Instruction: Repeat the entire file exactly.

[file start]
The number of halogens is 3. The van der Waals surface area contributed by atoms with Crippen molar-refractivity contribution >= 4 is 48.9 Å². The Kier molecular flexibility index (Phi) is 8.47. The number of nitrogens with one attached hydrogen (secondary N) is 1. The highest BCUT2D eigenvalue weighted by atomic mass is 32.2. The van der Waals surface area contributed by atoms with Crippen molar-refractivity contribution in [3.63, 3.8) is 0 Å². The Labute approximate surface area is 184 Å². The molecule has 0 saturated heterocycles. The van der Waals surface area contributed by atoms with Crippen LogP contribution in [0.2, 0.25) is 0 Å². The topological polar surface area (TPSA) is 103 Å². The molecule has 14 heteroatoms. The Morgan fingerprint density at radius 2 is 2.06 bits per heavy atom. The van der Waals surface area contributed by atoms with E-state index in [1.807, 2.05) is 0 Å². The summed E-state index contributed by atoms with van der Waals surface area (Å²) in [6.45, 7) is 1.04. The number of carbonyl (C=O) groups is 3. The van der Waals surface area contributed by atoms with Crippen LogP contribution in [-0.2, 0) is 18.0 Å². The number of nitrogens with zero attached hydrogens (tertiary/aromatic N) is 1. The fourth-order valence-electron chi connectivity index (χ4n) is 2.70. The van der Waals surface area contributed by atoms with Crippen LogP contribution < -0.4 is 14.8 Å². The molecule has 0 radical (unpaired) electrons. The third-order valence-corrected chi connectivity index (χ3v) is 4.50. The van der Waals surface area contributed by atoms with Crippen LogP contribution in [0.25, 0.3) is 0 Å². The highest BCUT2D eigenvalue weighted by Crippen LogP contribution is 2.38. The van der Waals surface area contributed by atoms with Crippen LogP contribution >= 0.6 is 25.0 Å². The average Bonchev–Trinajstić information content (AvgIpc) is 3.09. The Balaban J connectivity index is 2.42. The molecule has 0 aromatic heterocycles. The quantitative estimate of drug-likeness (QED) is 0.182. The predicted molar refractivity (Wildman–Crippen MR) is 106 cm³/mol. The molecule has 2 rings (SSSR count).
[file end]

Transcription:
The number of halogens is 3. The van der Waals surface area contributed by atoms with Crippen molar-refractivity contribution >= 4 is 48.9 Å². The Kier molecular flexibility index (Phi) is 8.47. The number of nitrogens with one attached hydrogen (secondary N) is 1. The highest BCUT2D eigenvalue weighted by atomic mass is 32.2. The van der Waals surface area contributed by atoms with Crippen molar-refractivity contribution in [3.63, 3.8) is 0 Å². The Labute approximate surface area is 184 Å². The molecule has 0 saturated heterocycles. The van der Waals surface area contributed by atoms with Crippen LogP contribution in [0.2, 0.25) is 0 Å². The topological polar surface area (TPSA) is 103 Å². The molecule has 14 heteroatoms. The Morgan fingerprint density at radius 2 is 2.06 bits per heavy atom. The van der Waals surface area contributed by atoms with E-state index in [1.807, 2.05) is 0 Å². The summed E-state index contributed by atoms with van der Waals surface area (Å²) in [6.45, 7) is 1.04. The number of carbonyl (C=O) groups is 3. The van der Waals surface area contributed by atoms with Crippen LogP contribution in [-0.2, 0) is 18.0 Å². The number of nitrogens with zero attached hydrogens (tertiary/aromatic N) is 1. The fourth-order valence-electron chi connectivity index (χ4n) is 2.70. The van der Waals surface area contributed by atoms with Crippen LogP contribution < -0.4 is 14.8 Å². The molecule has 0 radical (unpaired) electrons. The third-order valence-corrected chi connectivity index (χ3v) is 4.50. The van der Waals surface area contributed by atoms with Crippen LogP contribution in [0.25, 0.3) is 0 Å². The highest BCUT2D eigenvalue weighted by Crippen LogP contribution is 2.38. The van der Waals surface area contributed by atoms with Crippen LogP contribution >= 0.6 is 25.0 Å². The average Bonchev–Trinajstić information content (AvgIpc) is 3.09. The Balaban J connectivity index is 2.42. The molecule has 0 aromatic heterocycles. The quantitative estimate of drug-likeness (QED) is 0.182. The predicted molar refractivity (Wildman–Crippen MR) is 106 cm³/mol. The molecule has 2 rings (SSSR count).